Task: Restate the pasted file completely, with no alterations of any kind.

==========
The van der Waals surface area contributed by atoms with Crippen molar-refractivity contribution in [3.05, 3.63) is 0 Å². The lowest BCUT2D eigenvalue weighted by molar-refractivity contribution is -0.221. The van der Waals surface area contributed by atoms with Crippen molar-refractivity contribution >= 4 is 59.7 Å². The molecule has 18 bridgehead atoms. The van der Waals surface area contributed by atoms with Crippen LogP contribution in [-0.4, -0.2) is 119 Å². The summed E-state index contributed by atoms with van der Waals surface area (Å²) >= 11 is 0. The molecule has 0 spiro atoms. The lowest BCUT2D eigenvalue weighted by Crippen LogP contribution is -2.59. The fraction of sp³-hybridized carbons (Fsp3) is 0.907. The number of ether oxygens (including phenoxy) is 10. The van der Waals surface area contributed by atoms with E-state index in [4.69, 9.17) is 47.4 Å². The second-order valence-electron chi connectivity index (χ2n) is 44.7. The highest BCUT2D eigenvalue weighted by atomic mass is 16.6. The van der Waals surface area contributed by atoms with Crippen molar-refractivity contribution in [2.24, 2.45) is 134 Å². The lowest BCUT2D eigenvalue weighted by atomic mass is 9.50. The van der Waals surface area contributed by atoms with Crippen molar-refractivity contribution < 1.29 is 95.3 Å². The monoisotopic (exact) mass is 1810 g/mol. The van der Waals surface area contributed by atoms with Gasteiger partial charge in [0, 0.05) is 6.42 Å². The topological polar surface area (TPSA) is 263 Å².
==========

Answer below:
The van der Waals surface area contributed by atoms with Crippen molar-refractivity contribution in [3.05, 3.63) is 0 Å². The lowest BCUT2D eigenvalue weighted by molar-refractivity contribution is -0.221. The van der Waals surface area contributed by atoms with Crippen molar-refractivity contribution >= 4 is 59.7 Å². The molecule has 18 bridgehead atoms. The van der Waals surface area contributed by atoms with Crippen LogP contribution in [-0.4, -0.2) is 119 Å². The summed E-state index contributed by atoms with van der Waals surface area (Å²) >= 11 is 0. The molecule has 0 spiro atoms. The lowest BCUT2D eigenvalue weighted by Crippen LogP contribution is -2.59. The fraction of sp³-hybridized carbons (Fsp3) is 0.907. The number of ether oxygens (including phenoxy) is 10. The van der Waals surface area contributed by atoms with E-state index in [4.69, 9.17) is 47.4 Å². The second-order valence-electron chi connectivity index (χ2n) is 44.7. The highest BCUT2D eigenvalue weighted by atomic mass is 16.6. The van der Waals surface area contributed by atoms with Crippen molar-refractivity contribution in [2.24, 2.45) is 134 Å². The lowest BCUT2D eigenvalue weighted by atomic mass is 9.50. The van der Waals surface area contributed by atoms with Crippen molar-refractivity contribution < 1.29 is 95.3 Å². The monoisotopic (exact) mass is 1810 g/mol. The van der Waals surface area contributed by atoms with Gasteiger partial charge in [0, 0.05) is 6.42 Å². The topological polar surface area (TPSA) is 263 Å².